The Pisdom of Solomon

The moral malpractice of “Not Taking Sides” on Gaza

Ramsey Hanhan 🇵🇸 🌍
6 min readFeb 14, 2024


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My 1970s illustrated children’s Bible had one most disturbing image. Two Roman-like soldiers are holding a baby upside down from his ankles, while a third soldier towers with a sword held high, ready to split the baby in half. Beyond looms the pointed index finger of King Solomon, the wisest king of the ancient world. This image from I Kings 3, too frightening for a child, seems to have spawned an erroneous line of reasoning in Western thought, one equating fairness and good judgment with an even division of property, guilt, or responsibility.

Detail from another book, The Children’s Bible in Colour, Bantam Books, 1978 (Photo by the author).
Detail from another book, The Children’s Bible in Colour, London: Hamlyn, 1964 (Photo by the author’s brother).¹

“Both sides are to blame,”

Say the armchair philosophers, who stoically endure the pain and misery of others. Fusing the wisdom of Solomon with that of Pontius Pilate, they absolve themselves of any responsibility to seek the truth. From Charlottesville to Gaza, this moral relativism presents knowledge as a murky grey sea of towering complexities, to be avoided at all costs. From here, both-side-ism descends into an abyss of “neutrality” and the contorted phrases it vomits: ‘conflict,’ ‘cycle of violence,’ ‘died amid clashes,’ ‘it’s complicated,’ or ‘all lives matter.’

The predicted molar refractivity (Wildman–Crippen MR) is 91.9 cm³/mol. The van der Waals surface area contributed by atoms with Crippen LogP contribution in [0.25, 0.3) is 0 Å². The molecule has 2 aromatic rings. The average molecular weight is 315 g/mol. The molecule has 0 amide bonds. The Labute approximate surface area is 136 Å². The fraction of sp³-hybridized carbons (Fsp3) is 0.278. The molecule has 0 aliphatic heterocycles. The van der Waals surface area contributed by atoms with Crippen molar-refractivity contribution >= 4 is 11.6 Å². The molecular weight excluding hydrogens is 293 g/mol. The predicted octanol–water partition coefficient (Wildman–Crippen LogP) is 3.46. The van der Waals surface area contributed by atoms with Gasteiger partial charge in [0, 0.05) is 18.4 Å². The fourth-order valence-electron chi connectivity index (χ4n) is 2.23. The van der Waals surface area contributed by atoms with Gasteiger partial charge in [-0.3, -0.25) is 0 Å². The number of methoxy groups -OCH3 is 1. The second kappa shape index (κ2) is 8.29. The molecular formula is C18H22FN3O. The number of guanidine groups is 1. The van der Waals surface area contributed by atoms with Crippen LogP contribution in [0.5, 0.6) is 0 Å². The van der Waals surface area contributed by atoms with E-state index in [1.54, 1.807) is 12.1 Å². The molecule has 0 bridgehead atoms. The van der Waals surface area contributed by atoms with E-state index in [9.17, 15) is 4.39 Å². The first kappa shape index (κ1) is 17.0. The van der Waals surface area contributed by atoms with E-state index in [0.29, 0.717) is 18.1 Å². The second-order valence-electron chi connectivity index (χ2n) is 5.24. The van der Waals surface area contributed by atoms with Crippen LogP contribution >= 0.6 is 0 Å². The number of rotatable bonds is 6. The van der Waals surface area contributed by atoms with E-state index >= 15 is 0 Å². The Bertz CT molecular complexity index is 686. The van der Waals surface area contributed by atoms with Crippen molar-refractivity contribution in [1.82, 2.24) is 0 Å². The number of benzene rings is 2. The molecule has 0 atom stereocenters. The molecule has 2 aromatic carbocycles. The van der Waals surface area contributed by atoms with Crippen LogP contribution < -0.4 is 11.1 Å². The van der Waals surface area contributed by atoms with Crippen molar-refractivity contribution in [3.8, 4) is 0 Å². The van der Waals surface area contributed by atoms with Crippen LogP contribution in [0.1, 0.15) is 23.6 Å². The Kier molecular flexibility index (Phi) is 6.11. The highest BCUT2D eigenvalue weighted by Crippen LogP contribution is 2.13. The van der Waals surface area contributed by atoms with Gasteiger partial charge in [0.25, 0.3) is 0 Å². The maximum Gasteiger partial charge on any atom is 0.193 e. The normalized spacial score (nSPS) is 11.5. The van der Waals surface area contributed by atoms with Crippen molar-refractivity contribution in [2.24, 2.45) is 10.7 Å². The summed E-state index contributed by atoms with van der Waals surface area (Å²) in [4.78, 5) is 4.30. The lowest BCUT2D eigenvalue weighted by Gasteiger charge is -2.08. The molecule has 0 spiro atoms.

We cannot split the difference between truth and falsehood.

This pisdom turns into a mass psychosis, as the world powers and the United Nations draw partition plans and borders where none existed.² Two people (one of whom those same powers have implanted) fighting over one land? Easy, split it in the middle. Settler colonialism, displacement, and genocide are lacquered with an invisible ‘two-state solution.’ Such a fair division when the usurper and the victim share the blame. Fair to further punish the indigenous owners for resisting the usurpers, by halving their share of the land.³ Then halve it again, and again, ad infinitum, in a paradox that shames Zeno’s.



Ramsey Hanhan 🇵🇸 🌍

Author. Tree spirit trapped in human form, I speak for the voiceless: children and the Earth, nature, justice, truth, freedom, love and Palestine. 🇵🇸 🌍